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History of Kalofer

Its name can not be found in the ancient or the medieval history of our lands. On this place there were once thick, impassable and desolate woods. To the west, in the valley of Byala Reka River (White River), was the old town Zvanigrad, from which there is not a trace left today. Due to the strong resistance, the Turks wiped out the town, but the proud and sturdy defenders remained unconquered. A group of 40 heroes, led by Kalifer Voivoda (voivoda meaning leader of a group of armed revolutionaries), roamed for long throughout the area, defending their fellow Bulgarians and arousing terror in the Ottomans. The Turks were powerless to deal with the detachment and so the Sultan gave the voivoda permission to settle in the woods along with his men, giving them privileges to establish a settlement with the statute of derventdzhii (special guards of the roads and passes in the mountains, appointed by the Turks). The haidouti (armed revolutionaries, volunteers, members of a detachment) kidnapped maids from Sopot, which was famous for its beauties, and that is how the town of Kalofer originated.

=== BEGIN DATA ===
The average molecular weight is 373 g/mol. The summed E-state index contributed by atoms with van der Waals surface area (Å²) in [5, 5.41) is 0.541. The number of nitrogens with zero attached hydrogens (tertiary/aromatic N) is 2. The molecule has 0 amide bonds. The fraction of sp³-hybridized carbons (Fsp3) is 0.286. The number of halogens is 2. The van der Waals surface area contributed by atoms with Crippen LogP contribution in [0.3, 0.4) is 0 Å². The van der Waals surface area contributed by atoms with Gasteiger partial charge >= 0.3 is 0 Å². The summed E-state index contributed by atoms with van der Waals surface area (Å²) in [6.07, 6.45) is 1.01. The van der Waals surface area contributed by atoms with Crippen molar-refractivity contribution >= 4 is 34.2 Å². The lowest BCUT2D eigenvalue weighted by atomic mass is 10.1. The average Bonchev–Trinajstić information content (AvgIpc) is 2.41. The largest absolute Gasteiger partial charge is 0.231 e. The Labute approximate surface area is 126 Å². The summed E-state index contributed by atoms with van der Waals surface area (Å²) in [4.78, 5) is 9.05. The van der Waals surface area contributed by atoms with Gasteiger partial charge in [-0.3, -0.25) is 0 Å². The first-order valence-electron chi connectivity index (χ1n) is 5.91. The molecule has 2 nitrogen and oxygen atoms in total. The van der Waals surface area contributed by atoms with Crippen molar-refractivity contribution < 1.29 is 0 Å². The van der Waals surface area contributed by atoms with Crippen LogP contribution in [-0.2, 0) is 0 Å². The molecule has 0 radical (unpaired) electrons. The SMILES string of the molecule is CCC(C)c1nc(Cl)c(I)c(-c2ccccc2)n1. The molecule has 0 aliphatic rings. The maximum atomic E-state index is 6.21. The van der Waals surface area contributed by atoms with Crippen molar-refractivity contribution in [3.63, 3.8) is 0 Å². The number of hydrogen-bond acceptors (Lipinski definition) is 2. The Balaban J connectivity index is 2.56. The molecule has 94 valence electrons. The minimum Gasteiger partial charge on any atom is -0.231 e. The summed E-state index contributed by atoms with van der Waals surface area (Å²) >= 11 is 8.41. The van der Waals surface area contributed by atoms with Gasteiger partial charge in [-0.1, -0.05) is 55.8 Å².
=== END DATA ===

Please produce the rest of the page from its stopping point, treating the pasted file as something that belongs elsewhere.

It is not by chance that the history of the town during the long Turkish yoke is full of names of famous revolutionaries, haidouts and rebels - from Kalifer Voivoda, Old Man Mlachko, Chono Chorbadzhi, Dobri Voivoda and Gulub Voivoda to the great poet and revolutionary Hristo Botev. Twice the kurdzhalii (Turkish brigands) ruined the town - in 1799 and 1804, but it quickly recovered and grew wealthy. During the first half of the 19th century Kalofer, like all our towns south of the Balkan Range, reached its zenith. Travellers notice that in it there are more than 1000 loom sites for woollen braids, a lot of mills for processing wool and dye-houses. The craftsmen and merchants of Kalofer traded with Constantinople, Vienna, Odessa, Braila. They did not call the town Altun Kalofer (Golden Kalofer) for nothing. In 1845 a big new school was built, and in 1871 a school for girls was built, too. All kinds of educational societies were formed. A lot of renowned writers and public figures are natives of Kalofer - Ekzarh Yossif I, Dimitur Mutev, Elena Muteva (the first Bulgarian poetess), Hristo Tupchileshtov, Ivan Shopov (a student of folklore and the first Bulgarian bibliographer) and others. Many people of Kalofer enrolled in the detachments of Panayot Hitov, Phillip Totyo, Hadgi Dimitur and Stefan Karadzha, Bacho Kiro. At the end of the Turkish rule there were as much as 15 haidout detachments roaming in Kalofers vicinity. Over 500 natives of Kalofer were members of haidout detachments and groups. During the War of Liberation (1877 - 1878) Kalofer shared Karlovo and Sopots fate - it was plundered and set on fire by the bashibozouks. Almost nothing is left of the pre-liberation Kalofer. 

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